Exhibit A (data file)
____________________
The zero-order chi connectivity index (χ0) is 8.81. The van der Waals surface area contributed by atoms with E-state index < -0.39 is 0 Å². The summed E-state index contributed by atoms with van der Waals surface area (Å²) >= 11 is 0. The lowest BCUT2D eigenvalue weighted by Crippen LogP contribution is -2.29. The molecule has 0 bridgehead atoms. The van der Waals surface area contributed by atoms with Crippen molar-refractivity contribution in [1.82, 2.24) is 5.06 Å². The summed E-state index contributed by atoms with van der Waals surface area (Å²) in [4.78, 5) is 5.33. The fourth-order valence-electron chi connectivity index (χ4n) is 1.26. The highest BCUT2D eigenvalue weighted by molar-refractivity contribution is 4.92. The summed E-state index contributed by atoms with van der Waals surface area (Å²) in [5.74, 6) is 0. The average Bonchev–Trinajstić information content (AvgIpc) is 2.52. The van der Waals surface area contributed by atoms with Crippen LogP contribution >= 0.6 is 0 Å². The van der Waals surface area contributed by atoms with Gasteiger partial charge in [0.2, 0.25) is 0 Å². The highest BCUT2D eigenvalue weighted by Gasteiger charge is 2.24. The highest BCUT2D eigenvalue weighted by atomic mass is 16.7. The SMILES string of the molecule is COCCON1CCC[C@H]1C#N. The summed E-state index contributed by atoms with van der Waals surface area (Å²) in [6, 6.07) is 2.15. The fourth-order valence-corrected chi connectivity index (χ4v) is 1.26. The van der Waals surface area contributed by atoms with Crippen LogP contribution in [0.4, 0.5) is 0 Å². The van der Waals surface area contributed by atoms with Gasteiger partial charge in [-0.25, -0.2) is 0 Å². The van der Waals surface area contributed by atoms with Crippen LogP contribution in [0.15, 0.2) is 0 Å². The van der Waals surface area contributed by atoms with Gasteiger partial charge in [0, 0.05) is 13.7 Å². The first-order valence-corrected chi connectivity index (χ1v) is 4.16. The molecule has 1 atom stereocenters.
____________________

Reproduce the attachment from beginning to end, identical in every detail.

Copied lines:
The zero-order chi connectivity index (χ0) is 8.81. The van der Waals surface area contributed by atoms with E-state index < -0.39 is 0 Å². The summed E-state index contributed by atoms with van der Waals surface area (Å²) >= 11 is 0. The lowest BCUT2D eigenvalue weighted by Crippen LogP contribution is -2.29. The molecule has 0 bridgehead atoms. The van der Waals surface area contributed by atoms with Crippen molar-refractivity contribution in [1.82, 2.24) is 5.06 Å². The summed E-state index contributed by atoms with van der Waals surface area (Å²) in [4.78, 5) is 5.33. The fourth-order valence-electron chi connectivity index (χ4n) is 1.26. The highest BCUT2D eigenvalue weighted by molar-refractivity contribution is 4.92. The summed E-state index contributed by atoms with van der Waals surface area (Å²) in [5.74, 6) is 0. The average Bonchev–Trinajstić information content (AvgIpc) is 2.52. The van der Waals surface area contributed by atoms with Crippen LogP contribution >= 0.6 is 0 Å². The van der Waals surface area contributed by atoms with Gasteiger partial charge in [0.2, 0.25) is 0 Å². The highest BCUT2D eigenvalue weighted by Gasteiger charge is 2.24. The highest BCUT2D eigenvalue weighted by atomic mass is 16.7. The SMILES string of the molecule is COCCON1CCC[C@H]1C#N. The summed E-state index contributed by atoms with van der Waals surface area (Å²) in [6, 6.07) is 2.15. The fourth-order valence-corrected chi connectivity index (χ4v) is 1.26. The van der Waals surface area contributed by atoms with Crippen LogP contribution in [0.4, 0.5) is 0 Å². The van der Waals surface area contributed by atoms with Gasteiger partial charge in [-0.25, -0.2) is 0 Å². The van der Waals surface area contributed by atoms with Crippen LogP contribution in [0.15, 0.2) is 0 Å². The van der Waals surface area contributed by atoms with Gasteiger partial charge in [0, 0.05) is 13.7 Å². The first-order valence-corrected chi connectivity index (χ1v) is 4.16. The molecule has 1 atom stereocenters.